How do you minimize and maximize #f(x,y)=(x-y)/(x^3-y^3# constrained to #2<xy<4#?

Answer 1

See below.

How do you minimize and maximize #f(x,y)=(x-y)/(x^3-y^3)# constrained to #2 < xy <4 #?

Considering that #(x^3-y^3)/(x-y)=x^2+ xy+y^2# we have now the optimization problem

Find extrema of

#f(x,y) =1/(x^2+x y + y^2)#

subjected to

#g_1(x,y,s_1) = x y - 2 - s_1^2 =0#
#g_2(x,y,s_2) = x y - 4 + s_2^2=0#

#s_1,s_2# are known as slack variables. They are used to transform the inequality into equality relations.

The lagrangian is

#L(x,y,s_1,s_2,lambda_1,lambda_2)=f(x,y)+lambda_1g_1(x,y,s_1)+lambda_2g_2(x,y,s_2)# and it's stationary points are the points obeying

#grad L = vec 0# or

#{ (lambda_1 y + lambda_2 y - (2 x + y)/(x^2 + x y + y^2)^2 = 0), (lambda_1 x + lambda_2 x - (x + 2 y)/(x^2 + x y + y^2)^2 = 0), (-2 lambda_1 s_1 = 0), (2 lambda_2 s_2 = 0), (s_1^2 + x y - 2= 0), (s_2^2 + x y - 4= 0):}#

Solving for #x,y,s_1,s_2,lambda_1,lambda_2# we obtain
#p_1,p_2,p_3,p_4#

#( (x = -2., y = -2., s_1 = -1.41421, s_2 = 0, lambda_1 = 0, lambda_2 -> 0.0208333), (x = 2., y= 2., s_1 = -1.41421, s_2 = 0, lambda_1= 0, lambda_2 = 0.0208333), (x = -1.41421, y= -1.41421, s_1 = 0, s_2 = -1.41421, lambda_1 =0.0833333, lambda_2 = 0), (x = 1.41421, y = 1.41421, s_1 = 0, s_2= -1.41421, lambda_1= 0.0833333, lambda_2 = 0))#

The stationary points qualification is done according to the sign of

#(d^2(f@g_1)(s_1=0))/(dx^2)# and
#(d^2(f@g_2)(s_2=0))/(dx^2)#

Here

#(f@g_1)(x) = 1/(2 + 4/x^2 + x^2)#
#(f@g_2)(x) = 1/(4 + 16/x^2 + x^2)#

and

#(d^2(f@g_1)(s_1=0))/(dx^2) < 0# and
#(d^2(f@g_2)(s_2=0))/(dx^2) < 0# for all points so

#p_1,p_2,p_3,p_4# are all local maxima.

Attached a plot showing the feasible region and the points location.

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Answer 2

To minimize and maximize the function ( f(x, y) = \frac{x - y}{x^3 - y^3} ) subject to the constraint ( 2 < xy < 4 ), you can follow these steps:

  1. Find the critical points of ( f(x, y) ) within the given constraint by setting the partial derivatives of ( f(x, y) ) with respect to ( x ) and ( y ) equal to zero and solving for ( x ) and ( y ).
  2. Evaluate the function ( f(x, y) ) at these critical points as well as at the endpoints of the constraint region (( xy = 2 ) and ( xy = 4 )).
  3. Compare the values obtained to determine the minimum and maximum values of ( f(x, y) ) within the given constraint.

These steps will help you find the minimum and maximum values of ( f(x, y) ) subject to the constraint ( 2 < xy < 4 ).

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Answer 3

To minimize and maximize the function ( f(x,y) = \frac{x-y}{x^3-y^3} ) constrained to ( 2 < xy < 4 ), we first find the critical points by taking the partial derivatives of ( f(x, y) ) with respect to ( x ) and ( y ), setting them equal to zero, and then solving for ( x ) and ( y ). After obtaining the critical points, we evaluate the function at these points as well as at the boundary points of the constraint region ( 2 < xy < 4 ). Finally, we compare the values of the function at these points to determine the minimum and maximum values.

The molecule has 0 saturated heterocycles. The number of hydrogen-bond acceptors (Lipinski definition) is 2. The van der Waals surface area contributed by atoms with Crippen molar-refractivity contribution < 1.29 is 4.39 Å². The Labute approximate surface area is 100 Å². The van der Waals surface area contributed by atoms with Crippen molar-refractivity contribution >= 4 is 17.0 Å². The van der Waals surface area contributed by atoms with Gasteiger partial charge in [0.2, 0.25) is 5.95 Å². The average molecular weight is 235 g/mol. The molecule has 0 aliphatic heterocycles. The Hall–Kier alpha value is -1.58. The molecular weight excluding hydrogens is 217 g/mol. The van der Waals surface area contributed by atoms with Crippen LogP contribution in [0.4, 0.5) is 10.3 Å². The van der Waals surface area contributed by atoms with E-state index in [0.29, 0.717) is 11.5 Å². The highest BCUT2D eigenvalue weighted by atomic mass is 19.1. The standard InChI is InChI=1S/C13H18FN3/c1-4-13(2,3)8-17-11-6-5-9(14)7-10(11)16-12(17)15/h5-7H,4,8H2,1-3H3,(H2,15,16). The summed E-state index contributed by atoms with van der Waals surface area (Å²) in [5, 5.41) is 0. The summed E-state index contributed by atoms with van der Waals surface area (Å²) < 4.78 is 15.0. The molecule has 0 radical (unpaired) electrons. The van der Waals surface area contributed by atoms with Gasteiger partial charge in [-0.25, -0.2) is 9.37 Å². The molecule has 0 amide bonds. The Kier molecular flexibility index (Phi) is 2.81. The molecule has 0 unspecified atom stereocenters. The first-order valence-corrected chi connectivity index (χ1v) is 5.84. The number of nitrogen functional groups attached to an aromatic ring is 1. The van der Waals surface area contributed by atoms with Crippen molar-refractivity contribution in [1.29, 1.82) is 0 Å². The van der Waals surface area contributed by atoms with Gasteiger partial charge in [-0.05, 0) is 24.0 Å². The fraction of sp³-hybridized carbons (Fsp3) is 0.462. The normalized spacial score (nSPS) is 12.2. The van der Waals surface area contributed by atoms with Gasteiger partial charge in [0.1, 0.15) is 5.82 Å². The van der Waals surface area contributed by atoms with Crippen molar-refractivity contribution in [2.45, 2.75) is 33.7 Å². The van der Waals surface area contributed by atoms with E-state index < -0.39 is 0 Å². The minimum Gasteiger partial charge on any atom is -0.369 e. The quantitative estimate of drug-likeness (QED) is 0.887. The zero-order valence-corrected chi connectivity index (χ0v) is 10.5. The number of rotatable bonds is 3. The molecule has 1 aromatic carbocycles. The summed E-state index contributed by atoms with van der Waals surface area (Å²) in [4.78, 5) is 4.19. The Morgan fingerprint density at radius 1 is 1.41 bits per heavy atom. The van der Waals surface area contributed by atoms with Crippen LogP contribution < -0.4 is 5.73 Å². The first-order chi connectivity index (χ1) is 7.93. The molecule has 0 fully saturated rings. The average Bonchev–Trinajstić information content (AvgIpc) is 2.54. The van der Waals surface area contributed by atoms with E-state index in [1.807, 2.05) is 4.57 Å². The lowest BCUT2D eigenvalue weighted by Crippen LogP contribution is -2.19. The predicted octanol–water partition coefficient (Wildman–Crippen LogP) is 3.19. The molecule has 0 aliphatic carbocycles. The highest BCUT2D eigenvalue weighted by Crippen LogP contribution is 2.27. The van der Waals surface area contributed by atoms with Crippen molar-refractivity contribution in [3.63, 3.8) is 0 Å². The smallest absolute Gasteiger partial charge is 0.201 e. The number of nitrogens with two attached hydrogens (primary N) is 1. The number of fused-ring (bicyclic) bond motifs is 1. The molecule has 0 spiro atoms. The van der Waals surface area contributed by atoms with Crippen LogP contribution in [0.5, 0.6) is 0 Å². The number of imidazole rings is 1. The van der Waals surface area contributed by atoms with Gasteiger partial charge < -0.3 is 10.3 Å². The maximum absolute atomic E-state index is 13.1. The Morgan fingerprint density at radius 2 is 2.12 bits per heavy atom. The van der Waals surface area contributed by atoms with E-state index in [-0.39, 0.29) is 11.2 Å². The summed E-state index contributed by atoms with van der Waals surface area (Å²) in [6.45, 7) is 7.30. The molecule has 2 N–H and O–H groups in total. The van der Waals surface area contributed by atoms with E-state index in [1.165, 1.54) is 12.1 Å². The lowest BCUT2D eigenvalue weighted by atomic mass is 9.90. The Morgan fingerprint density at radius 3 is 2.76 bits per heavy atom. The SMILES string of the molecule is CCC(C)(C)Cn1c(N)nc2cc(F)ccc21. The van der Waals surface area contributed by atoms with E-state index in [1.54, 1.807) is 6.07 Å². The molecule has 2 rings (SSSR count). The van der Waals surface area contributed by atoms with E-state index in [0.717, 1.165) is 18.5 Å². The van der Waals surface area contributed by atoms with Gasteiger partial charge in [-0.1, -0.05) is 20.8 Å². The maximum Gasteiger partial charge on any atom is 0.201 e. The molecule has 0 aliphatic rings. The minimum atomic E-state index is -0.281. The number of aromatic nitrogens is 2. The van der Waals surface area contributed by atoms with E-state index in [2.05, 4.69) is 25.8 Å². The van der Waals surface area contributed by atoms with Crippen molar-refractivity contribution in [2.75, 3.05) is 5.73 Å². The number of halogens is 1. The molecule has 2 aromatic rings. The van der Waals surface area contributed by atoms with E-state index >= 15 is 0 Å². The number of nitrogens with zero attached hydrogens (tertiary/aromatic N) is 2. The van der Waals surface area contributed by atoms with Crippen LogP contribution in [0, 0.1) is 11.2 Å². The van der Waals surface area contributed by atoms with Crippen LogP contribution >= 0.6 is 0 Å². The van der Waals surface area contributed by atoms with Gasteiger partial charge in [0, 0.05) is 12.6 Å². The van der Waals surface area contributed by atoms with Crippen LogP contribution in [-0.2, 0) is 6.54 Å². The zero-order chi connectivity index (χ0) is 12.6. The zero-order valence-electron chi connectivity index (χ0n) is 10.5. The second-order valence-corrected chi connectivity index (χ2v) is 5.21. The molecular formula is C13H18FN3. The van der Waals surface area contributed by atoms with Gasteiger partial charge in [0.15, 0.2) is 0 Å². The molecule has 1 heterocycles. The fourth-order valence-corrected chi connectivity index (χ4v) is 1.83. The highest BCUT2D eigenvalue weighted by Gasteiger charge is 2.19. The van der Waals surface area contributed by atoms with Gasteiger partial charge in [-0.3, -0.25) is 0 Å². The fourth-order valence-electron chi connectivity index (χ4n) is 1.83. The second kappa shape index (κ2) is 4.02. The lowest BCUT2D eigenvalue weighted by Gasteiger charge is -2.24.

After finding the critical points, we also need to check the boundary points of the constraint region ( 2 < xy < 4 ). This involves evaluating the function at points where ( xy = 2 ) and ( xy = 4 ), and comparing these values with the values at the critical points.

We then select the smallest and largest values among the values obtained at the critical points and the boundary points to determine the minimum and maximum values of the function within the given constraint region.

To summarize:

  1. Find critical points by taking partial derivatives of ( f(x, y) ) with respect to ( x ) and ( y ), setting them equal to zero, and solving for ( x ) and ( y ).
  2. Evaluate the function at the critical points.
  3. Evaluate the function at the boundary points of the constraint region ( 2 < xy < 4 ).
  4. Compare all values obtained in steps 2 and 3 to determine the minimum and maximum values of the function within the given constraint region.
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Answer from HIX Tutor

When evaluating a one-sided limit, you need to be careful when a quantity is approaching zero since its sign is different depending on which way it is approaching zero from. Let us look at some examples.

When evaluating a one-sided limit, you need to be careful when a quantity is approaching zero since its sign is different depending on which way it is approaching zero from. Let us look at some examples.

When evaluating a one-sided limit, you need to be careful when a quantity is approaching zero since its sign is different depending on which way it is approaching zero from. Let us look at some examples.

When evaluating a one-sided limit, you need to be careful when a quantity is approaching zero since its sign is different depending on which way it is approaching zero from. Let us look at some examples.

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